Update from Washington: FDAMA

June 1, 1998
Peggy Machak

Pharmaceutical Representative

Last November, President Clinton formally signed into law the Food and Drug Administration Modernization Act, sweeping bipartisan congressional legislation focused on reforming the agency's regulation of food, drugs, medical devices and cosmetics. Overall, the new law is considered a triumph by both the Pharmaceutical Research and Manufacturers of America and the Biotechnology Industry Organization because it embraces many of the FDA legislative reform recommendations the industries had proposed to streamline the drug regulatory process.

Last November, President Clinton formally signed into law the Food and Drug Administration Modernization Act, sweeping bipartisan congressional legislation focused on reforming the agency's regulation of food, drugs, medical devices and cosmetics. Overall, the new law is considered a triumph by both the Pharmaceutical Research and Manufacturers of America and the Biotechnology Industry Organization because it embraces many of the FDA legislative reform recommendations the industries had proposed to streamline the drug regulatory process.

The Modernization Act renews the 1992 Prescription Drug User Fee Act for another five years. The reauthorized Prescription Drug User Fee Act further increases user fees and is expected to generate an estimated $600 million over the next five years, according to Jeff Trewhitt, a spokesperson for PhRMA. It also promises to shave another 10 to 16 months off the overall drug discovery, development and review process, which can sometimes take as long as 15 years.

"This time it's going to be more than just chipping away time from the final review of a new drug application," said Trewhitt. "It's also going to be a matter of chipping away time from the required three-phase clinical testing period."

Reform provisions

In an effort to get new medicines to critically ill patients as quickly as possible, the Modernization Act also improves and expands the fast track drug approval process to include drugs for all types of life-threatening diseases. It also reduces the priority review time from six months to four months. "This is a major victory for the industry," said Trewhitt.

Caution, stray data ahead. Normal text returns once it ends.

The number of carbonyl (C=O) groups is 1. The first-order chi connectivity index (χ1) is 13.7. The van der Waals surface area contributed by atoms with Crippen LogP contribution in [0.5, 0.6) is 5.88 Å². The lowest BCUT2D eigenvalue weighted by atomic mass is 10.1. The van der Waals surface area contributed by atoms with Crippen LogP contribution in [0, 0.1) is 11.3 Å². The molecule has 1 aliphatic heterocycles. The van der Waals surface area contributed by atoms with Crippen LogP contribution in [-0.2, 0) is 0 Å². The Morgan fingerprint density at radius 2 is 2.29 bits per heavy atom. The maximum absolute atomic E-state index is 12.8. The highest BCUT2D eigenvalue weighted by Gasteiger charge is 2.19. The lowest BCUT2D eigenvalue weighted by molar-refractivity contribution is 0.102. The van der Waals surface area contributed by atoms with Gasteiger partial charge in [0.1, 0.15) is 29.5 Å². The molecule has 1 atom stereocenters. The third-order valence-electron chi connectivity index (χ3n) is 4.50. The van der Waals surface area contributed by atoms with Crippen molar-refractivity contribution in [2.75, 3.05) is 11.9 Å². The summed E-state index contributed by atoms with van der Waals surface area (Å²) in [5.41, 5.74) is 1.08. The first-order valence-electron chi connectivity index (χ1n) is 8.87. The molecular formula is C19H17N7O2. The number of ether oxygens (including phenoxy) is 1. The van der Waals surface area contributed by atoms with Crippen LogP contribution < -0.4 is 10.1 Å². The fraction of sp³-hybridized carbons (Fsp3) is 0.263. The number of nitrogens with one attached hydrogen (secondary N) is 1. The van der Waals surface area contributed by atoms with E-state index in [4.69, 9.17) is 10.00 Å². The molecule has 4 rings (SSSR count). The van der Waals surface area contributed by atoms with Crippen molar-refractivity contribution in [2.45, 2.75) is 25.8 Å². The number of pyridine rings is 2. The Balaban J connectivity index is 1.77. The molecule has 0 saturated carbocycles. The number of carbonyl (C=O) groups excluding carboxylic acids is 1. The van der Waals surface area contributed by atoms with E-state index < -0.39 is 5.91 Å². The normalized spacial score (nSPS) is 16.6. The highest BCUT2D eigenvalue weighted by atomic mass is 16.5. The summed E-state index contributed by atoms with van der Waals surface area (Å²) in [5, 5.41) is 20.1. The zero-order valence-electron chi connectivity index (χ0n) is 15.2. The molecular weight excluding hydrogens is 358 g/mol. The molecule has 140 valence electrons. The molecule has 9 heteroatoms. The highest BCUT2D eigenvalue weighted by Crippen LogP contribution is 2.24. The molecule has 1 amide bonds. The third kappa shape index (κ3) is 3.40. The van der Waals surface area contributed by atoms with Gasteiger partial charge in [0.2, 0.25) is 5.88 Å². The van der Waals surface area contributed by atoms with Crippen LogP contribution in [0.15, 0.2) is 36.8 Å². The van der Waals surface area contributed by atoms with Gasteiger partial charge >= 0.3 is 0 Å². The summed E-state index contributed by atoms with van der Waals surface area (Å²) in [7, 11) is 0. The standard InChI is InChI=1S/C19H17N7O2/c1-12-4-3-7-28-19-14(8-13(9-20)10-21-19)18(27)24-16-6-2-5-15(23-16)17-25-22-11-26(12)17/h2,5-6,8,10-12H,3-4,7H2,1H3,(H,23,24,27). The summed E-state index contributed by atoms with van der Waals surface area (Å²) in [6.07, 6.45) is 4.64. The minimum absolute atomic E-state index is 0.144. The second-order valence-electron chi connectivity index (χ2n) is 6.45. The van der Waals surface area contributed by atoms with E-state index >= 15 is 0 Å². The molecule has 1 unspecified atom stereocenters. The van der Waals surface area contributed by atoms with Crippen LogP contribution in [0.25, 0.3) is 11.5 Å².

The new law abolishes the long-standing prohibition on information dissemination by drug manufacturers regarding the off-label uses of their drug products, as well. Companies can now disseminate reprints of peer-reviewed journal articles explaining off-label indications, although they must agree to submit a supplemental new drug application to the FDA within a three-year time frame after conducting additional clinical trials to establish the safety and efficacy of the products' unapproved uses.

In addition, the provision allows drug companies to provide economic information about their products to formulary committees, managed care organizations and other large-scale buyers of health care products to help them with purchasing decisions. It restricts such information, however, if it has the potential to affect prescribing choices among individual medical practitioners.

Instituting the law

Although it is difficult to assess how the law will ultimately impact the industry's sales forces, Trewhitt said it will definitely benefit the industry in general -and more importantly, the patients -because medications will be approved more quickly and efficiently.

"The modernization law takes much of what we've already been doing administratively and codifies it," agreed one FDA source. "And to the extent that there will be more early collaboration between FDA and sponsors, the hope is that this will streamline development as well."

But turning proposals into law is only half the battle, according to Trewhitt. "The second half of this battle, which is equally important, is implementation, and it's a Herculean task," he said

The FDA will be issuing rules, regulations and guidances to institute the various provisions of the Modernization Act through 2001. In doing so, it must also meet a host of statutory deadlines that have been spelled out in a quantifiable, measurable timetable, including several deadlines covering major drug provisions that must be met by November.

Trewhitt said PhRMA has already submitted several formal recommendations to the agency's public comment docket for implementation of key provisions.

One recommendation, for example, addresses possible rules and regulations for a provision that offers an additional six months of product exclusivity to drug companies willing to perform clinical trials on the appropriate dosage levels of medications for pediatric populations.

"We will be working very closely with the FDA to make sure the statutory deadlines are met rationally and responsibly, and really uphold the spirit of the law as passed by Congress," said Trewhitt. "It's the top priority of the pharmaceutical industry this year, and I suspect it will be next year, as well." PR

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